LOS ANGELES (CBSLA.com) — After years of operating on the far-right fringe of American politics, Stephen Bannon will be one of the most influential members in the White House as he was appointed as chief strategist and senior counsel in the Donald Trump administration.
Several hatewatch groups are denouncing Trump's pick as chief strategist and expressing their concerns about Bannon's ties to the alt-right movement.
Bannon was brought on as CEO of the Trump campaign in August.
He came in as the head of the right-wing website Brietbart News, which has a nationalist, populist reputation and is known for controversial headlines including "Bill Kristol: Republican Spoiler, Renegade Jew;" "Birth Control Makes Women Unattractive and Crazy;" "The Solution to Online 'Harassment' Is Simple: Women Should Log Off;" and "Would You Rather Your Child Had Feminism or Cancer?"
Bannon has also made it his mission to take down the establishment wing of the Republican Party, and his No. 1 target is House Speaker Paul Ryan.
"What we need to do is bitch-slap the Republican party and get those guys heeding to. And if we have to, we'll take it over," Bannon told The Atlantic in a 2010 interview.
"If you're fighting to take this country back, it's not going to be sunshine and patriots; it's going to be people who want to fight. I mean Andrew Brietbart was all about the fight. In fact, we call ourselves internally the fight club," Bannon said in 2013.
Trump's former campaign manager, Kellyanne Conway, defended Bannon. "I worked very closely with Steve Bannon. He's been the general of this campaign. And frankly, people should look at the full resume. He's got a Harvard business degree. He's a Naval officer. He has success in entertainment. And he certainly was a Goldman Sachs managing partner, brilliant tactician."
Bannon has also been surrounded by controversy in his private life. In 2007, his ex-wife accused him of domestic violence and making anti-Semitic remarks.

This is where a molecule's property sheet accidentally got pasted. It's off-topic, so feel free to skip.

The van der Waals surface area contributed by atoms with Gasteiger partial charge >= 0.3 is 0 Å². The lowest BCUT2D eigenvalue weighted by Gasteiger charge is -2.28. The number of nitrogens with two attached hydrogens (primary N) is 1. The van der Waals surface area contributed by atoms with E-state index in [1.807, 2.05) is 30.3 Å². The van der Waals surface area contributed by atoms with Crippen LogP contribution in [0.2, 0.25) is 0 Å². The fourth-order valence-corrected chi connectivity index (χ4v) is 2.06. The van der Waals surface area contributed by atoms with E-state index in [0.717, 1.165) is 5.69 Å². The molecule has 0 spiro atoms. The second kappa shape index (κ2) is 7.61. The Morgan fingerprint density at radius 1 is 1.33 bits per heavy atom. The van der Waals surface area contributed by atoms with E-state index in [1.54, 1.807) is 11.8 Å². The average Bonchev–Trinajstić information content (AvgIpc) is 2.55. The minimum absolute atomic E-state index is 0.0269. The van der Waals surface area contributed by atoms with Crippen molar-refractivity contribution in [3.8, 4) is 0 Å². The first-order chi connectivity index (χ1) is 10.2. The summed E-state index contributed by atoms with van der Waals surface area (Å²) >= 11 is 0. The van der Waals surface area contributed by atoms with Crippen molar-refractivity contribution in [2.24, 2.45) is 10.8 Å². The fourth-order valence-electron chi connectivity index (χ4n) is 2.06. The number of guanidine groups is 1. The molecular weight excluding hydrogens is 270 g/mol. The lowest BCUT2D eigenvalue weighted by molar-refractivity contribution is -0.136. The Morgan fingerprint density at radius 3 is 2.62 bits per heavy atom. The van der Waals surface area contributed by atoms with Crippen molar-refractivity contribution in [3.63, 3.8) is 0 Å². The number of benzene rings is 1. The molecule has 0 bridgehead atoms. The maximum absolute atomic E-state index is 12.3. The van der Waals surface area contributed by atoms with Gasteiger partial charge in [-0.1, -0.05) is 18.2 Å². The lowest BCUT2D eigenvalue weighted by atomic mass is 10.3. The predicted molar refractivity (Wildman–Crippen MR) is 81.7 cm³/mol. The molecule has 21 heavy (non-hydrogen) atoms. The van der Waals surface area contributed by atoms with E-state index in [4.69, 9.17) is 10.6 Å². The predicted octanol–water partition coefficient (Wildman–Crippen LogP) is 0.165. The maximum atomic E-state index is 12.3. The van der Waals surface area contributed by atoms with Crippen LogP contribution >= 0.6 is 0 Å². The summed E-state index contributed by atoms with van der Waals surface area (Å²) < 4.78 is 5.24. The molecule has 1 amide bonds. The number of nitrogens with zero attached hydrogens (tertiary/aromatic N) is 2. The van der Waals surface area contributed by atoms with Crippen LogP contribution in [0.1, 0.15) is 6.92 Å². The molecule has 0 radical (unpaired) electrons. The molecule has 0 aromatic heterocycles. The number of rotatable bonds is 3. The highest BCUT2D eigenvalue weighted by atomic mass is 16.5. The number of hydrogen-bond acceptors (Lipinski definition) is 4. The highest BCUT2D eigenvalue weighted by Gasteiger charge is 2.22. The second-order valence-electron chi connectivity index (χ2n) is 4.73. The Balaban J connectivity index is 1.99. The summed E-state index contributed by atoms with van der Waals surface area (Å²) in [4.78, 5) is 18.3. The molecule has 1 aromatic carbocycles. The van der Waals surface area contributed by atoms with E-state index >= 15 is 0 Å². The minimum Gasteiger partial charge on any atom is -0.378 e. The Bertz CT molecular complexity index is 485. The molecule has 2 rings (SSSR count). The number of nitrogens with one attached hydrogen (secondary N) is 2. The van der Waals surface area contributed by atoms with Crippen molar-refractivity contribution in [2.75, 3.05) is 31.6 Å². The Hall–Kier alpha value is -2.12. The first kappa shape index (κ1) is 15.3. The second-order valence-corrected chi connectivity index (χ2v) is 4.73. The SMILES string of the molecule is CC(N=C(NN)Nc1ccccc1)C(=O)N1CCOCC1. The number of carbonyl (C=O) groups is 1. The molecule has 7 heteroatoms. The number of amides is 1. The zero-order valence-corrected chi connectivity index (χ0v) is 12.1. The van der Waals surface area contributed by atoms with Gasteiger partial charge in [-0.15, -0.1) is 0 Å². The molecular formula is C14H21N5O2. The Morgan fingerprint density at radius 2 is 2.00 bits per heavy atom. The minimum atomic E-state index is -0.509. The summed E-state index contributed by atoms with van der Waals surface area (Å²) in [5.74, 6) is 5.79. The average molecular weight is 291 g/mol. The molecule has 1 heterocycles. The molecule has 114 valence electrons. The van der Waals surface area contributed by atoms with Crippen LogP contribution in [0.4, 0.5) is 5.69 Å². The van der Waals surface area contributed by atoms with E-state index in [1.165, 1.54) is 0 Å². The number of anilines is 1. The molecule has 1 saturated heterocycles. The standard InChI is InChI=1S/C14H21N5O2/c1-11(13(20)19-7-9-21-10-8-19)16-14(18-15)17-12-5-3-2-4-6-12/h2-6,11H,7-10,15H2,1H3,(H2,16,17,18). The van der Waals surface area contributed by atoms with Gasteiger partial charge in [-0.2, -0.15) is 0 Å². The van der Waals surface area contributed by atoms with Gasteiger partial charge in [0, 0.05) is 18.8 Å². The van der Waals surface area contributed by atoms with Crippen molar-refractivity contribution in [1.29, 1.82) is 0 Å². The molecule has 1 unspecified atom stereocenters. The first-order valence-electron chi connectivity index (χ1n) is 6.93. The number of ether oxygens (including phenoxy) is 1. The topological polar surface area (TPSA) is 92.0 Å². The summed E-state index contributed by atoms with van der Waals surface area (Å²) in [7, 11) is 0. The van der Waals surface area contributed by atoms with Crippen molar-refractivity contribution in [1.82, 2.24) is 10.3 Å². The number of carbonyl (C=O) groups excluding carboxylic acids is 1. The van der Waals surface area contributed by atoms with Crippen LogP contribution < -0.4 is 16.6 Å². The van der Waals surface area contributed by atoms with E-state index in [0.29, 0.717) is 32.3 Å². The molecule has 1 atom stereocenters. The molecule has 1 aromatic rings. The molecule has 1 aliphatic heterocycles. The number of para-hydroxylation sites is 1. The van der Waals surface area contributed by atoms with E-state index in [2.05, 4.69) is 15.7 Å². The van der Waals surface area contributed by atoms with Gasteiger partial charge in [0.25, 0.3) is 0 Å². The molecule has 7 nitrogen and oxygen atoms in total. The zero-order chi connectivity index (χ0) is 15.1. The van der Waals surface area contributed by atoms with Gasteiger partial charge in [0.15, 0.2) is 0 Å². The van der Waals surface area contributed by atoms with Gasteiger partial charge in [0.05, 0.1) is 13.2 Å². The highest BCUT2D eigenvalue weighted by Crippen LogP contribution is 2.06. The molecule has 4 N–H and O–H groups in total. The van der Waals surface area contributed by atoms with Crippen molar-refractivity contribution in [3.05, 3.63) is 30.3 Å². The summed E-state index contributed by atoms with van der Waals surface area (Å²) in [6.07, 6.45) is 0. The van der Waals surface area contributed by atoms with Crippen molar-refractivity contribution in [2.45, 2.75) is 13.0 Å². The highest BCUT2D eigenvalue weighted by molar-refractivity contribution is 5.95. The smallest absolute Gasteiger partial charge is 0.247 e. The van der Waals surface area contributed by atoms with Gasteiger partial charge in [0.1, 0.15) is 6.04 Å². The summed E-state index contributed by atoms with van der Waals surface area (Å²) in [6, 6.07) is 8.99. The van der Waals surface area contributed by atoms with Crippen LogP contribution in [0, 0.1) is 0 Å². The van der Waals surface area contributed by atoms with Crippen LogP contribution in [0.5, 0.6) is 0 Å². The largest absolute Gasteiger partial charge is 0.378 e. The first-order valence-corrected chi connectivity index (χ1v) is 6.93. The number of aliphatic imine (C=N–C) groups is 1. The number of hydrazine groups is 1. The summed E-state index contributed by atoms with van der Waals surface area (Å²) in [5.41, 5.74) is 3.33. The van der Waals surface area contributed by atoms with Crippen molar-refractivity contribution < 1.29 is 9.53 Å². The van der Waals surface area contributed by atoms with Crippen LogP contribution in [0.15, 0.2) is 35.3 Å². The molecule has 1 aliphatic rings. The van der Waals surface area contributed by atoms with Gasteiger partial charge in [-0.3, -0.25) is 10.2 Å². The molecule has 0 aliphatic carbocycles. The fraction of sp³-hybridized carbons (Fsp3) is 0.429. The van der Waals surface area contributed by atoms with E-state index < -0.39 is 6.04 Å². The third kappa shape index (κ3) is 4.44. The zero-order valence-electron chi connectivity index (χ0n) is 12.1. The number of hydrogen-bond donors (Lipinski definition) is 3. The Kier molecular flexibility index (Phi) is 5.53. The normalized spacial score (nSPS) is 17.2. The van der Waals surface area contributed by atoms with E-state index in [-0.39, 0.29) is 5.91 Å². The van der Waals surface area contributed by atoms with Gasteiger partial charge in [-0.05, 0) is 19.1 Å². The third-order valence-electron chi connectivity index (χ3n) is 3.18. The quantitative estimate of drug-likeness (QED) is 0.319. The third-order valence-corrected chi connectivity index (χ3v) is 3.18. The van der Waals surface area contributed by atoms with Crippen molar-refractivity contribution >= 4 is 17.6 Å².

A court document said: "He doesn't like Jews and that he doesn't like they raise their kids to be 'whiney brats' and that he didn't want the girls going to school with Jews."
But Bannon's camp denied he ever made that statement.
Rabbi Marvin Hier, Dean and Founder of the Simon Wiesenthal Center in West Los Angeles, said he is not a fan of members of the alt-right movement or the alt-left.
He has this advice for President-Elect Trump's newly named chief strategist: "Bannon has to know as follows: He's the senior counselor to the president. And the president's son-in-law is an Orthodox Jew. And the president's daughter converted to Orthodox Judaism. So I do not believe that he's going to be, you know - can't wait until I get to my office so I can spout some more anti-Semitism."
"It's definitely a controversial appointment. We'll have to wait and see. If he crosses the line, he'll hear from us immediately. He won't hear from us in the mail, he'll hear from us publicly," the rabbi assured.
The CEO of the Anti-Defamation League tweeted his disapproval of Bannon's new position.
Bannon's Breitbart colleagues also rushed to his defense.
House Minority Leader Nancy Pelosi released a statement about Bannon's appointment. It reads in part: "Bringing Steve Bannon into the White House is an alarming signal that President-Elect Trump remains committed to the hateful and divisive vision that defined his campaign. There must be no sugarcoating the reality that a white nationalist has been named chief strategist for the Trump administration."
The Trump campaign did not respond to CBS News' request to interview Bannon. Asked whether he would bring white nationalist views to the White House, a Trump spokesman said: "Nothing could be further from the truth, and it's irresponsible to even make such a baseless accusation."
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